With 81 games played -- I know, it amazes me too -- the Royals stand at 35-46, a bad record made a little more respectable thanks to a little two-game winning streak at the wire. As discussed last week however, while both the team and the stadium look much different three years into the Moore regime, the results have not drastically changed.
Record Through 81 Games:
There's obviously much more to be said, and as we wrap up this week and head into the All-Star Break, stay tuned for more posts breaking down the first half. The short version is this: the 2009 Royals have represented both the best and worst of what we guessed the Dayton Moore Era might look like. Using WAR (Wins Above Replacement) rankings as a good quick and dirty guide, the familiar mix of good pitching, bad hitting and defense emerges.
The WAR rankings are stark: Royals pitchers rank third in baseball, while the offense is 29th and the defense 23rd.
In this post, I'd like to say something about injuries, since the injury issue has and will continue to be used to defend peoples' employment. The Royals have suffered three major injuries: Gordon, Aviles, & Crisp.
First, without even broaching the question of how badly his situation was handled, I'm not sure how many tears should be shed for Dayton regarding Coco Crisp's injury, as Crisp has had health concerns since the middle of the decade. Acquiring him was a gamble -- perhaps a good one -- and ultimately, it didn't work out. Yea, it sucks that he got hurt. But why do you think he was available in the first place? Even then, the gap between Crisp and Maier (the last semi-ready outfielder left standing in the Royals system) has not been nearly as huge as some have supposed. The Royals lost Coco Crisp in 2009, not Carlos Beltran in 2005. They lost some OBP and perhaps a pinch of range, but we're talking about a win here, tops.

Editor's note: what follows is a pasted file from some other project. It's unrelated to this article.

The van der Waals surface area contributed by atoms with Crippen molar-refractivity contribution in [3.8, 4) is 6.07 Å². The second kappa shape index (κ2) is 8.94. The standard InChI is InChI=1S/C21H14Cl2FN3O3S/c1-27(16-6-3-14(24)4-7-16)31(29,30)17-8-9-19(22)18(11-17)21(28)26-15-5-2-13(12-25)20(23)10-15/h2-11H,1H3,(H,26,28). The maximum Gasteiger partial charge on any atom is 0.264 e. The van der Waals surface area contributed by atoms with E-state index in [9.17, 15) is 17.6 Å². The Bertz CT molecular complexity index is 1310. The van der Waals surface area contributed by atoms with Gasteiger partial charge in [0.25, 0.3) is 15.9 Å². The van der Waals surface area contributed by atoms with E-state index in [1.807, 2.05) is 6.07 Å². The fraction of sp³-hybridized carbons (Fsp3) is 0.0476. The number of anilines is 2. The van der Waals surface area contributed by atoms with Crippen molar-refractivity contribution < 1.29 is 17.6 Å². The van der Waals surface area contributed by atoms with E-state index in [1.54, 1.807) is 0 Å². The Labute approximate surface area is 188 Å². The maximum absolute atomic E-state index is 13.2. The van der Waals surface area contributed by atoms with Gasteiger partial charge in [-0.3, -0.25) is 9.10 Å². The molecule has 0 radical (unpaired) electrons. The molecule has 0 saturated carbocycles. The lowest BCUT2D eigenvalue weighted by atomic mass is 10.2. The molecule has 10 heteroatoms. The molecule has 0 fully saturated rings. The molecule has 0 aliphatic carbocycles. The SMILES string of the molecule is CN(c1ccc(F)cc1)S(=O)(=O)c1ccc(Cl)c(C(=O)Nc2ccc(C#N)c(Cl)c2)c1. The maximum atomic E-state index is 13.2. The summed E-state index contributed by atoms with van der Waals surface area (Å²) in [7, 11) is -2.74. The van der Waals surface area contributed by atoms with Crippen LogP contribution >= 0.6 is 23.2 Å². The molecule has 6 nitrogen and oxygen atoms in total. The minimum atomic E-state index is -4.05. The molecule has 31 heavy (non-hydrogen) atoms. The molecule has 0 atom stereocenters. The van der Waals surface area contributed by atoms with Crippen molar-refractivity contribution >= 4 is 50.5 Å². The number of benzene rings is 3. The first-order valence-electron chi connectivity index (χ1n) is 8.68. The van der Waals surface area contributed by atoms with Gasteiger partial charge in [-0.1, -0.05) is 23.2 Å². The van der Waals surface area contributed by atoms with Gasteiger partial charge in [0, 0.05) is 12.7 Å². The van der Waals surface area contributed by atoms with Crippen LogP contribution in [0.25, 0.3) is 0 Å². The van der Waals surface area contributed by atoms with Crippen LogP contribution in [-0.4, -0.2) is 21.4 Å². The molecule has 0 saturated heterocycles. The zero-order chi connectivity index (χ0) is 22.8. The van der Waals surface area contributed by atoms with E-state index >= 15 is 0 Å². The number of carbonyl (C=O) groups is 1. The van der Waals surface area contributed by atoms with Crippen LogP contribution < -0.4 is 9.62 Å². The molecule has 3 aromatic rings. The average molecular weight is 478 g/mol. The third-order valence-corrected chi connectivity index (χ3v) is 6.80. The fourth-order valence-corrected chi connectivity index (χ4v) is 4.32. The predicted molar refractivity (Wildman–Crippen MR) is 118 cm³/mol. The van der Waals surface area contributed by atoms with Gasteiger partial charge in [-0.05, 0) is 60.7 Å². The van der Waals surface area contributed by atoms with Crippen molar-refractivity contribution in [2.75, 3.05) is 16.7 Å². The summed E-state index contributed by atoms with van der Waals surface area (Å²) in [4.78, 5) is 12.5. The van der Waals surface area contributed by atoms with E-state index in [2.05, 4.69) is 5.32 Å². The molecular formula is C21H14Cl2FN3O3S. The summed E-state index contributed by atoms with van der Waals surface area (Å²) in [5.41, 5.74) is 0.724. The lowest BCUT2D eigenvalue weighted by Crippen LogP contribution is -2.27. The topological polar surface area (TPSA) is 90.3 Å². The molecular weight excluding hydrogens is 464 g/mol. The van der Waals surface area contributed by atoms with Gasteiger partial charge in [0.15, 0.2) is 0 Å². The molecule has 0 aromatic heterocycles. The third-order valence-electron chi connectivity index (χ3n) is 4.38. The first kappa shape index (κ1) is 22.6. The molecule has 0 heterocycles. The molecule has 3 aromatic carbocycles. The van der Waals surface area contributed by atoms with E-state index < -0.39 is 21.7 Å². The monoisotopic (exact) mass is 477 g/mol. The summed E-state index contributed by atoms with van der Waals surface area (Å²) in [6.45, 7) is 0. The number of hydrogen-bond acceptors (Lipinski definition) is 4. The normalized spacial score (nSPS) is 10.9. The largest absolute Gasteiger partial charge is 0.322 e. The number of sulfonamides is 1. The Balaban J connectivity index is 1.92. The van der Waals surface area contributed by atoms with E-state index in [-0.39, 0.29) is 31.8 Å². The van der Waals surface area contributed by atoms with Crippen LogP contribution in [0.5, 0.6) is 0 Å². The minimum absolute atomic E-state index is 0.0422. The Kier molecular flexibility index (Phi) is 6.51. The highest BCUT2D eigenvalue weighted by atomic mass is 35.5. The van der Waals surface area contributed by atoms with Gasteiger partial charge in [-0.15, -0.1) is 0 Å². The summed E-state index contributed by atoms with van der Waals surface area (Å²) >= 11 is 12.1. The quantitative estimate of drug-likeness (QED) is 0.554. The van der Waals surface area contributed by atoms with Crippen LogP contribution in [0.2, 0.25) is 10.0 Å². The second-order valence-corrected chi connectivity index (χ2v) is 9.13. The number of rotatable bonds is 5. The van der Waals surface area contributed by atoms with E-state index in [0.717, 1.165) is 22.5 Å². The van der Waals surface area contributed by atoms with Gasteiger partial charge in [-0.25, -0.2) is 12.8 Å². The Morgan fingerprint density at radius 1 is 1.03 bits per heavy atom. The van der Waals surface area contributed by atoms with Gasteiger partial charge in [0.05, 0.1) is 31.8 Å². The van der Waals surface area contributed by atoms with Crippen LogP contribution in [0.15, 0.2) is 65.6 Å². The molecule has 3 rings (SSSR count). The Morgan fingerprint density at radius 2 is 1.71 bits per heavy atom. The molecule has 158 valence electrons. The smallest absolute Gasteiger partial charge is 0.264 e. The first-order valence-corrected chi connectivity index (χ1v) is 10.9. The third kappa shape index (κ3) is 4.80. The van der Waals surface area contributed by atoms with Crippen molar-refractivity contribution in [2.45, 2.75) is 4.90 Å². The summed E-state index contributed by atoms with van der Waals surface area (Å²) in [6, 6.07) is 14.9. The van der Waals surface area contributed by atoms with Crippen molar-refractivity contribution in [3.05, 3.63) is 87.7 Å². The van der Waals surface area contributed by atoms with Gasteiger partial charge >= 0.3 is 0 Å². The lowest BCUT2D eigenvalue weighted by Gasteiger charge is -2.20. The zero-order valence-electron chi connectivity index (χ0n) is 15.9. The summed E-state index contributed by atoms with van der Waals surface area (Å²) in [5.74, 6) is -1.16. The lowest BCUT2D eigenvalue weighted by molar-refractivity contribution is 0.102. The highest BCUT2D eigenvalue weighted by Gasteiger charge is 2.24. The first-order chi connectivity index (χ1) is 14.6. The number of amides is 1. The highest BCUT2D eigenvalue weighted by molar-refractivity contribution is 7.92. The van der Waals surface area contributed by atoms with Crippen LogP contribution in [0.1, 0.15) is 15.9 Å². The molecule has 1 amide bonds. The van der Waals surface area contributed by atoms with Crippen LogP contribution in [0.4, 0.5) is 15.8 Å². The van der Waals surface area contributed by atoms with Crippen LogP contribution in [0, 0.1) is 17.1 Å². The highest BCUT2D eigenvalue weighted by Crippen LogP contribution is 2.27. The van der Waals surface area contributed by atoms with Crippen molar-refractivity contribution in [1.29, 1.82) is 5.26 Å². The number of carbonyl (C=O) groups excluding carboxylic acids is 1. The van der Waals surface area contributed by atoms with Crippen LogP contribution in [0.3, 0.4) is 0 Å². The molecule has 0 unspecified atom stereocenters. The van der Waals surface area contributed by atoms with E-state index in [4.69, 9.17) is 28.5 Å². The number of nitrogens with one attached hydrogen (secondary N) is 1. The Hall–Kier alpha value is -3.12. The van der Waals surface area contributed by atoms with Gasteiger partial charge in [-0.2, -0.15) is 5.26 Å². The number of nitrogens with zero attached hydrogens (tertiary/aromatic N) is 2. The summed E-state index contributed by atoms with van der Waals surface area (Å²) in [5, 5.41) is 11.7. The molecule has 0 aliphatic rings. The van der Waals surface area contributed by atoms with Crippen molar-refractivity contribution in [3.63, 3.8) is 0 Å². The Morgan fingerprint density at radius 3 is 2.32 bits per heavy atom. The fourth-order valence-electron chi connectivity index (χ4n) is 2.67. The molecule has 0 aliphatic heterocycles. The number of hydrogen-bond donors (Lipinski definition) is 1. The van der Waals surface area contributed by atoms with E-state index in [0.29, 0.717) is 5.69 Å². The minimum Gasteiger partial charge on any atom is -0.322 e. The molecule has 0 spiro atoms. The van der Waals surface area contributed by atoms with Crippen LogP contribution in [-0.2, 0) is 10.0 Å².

As for Aviles, his 127 PAs of .183/.208/.250 offense killed the Royals when he was available, then buried them when he was gone, ushering in a hideous and pointless continuation of the TPJ Era. (One thing about Moore, he can admit a mistake.) The rapid collapse and fall of Aviles has been a tough one, to be sure, as a borderline MVP-level player last season (seriously, look it up) has been replaced by the Bad Aviles-Luis-TPJ-St. Willie monster. Obviously, since Aviles has long been part of Moore's masterplan at short, we should give him a full pass for his bad fortune that the plan may not work out. Oh wait. As such, you can put the Aviles injury in an odd category: legitimately major, yet not quite a functioning excuse either.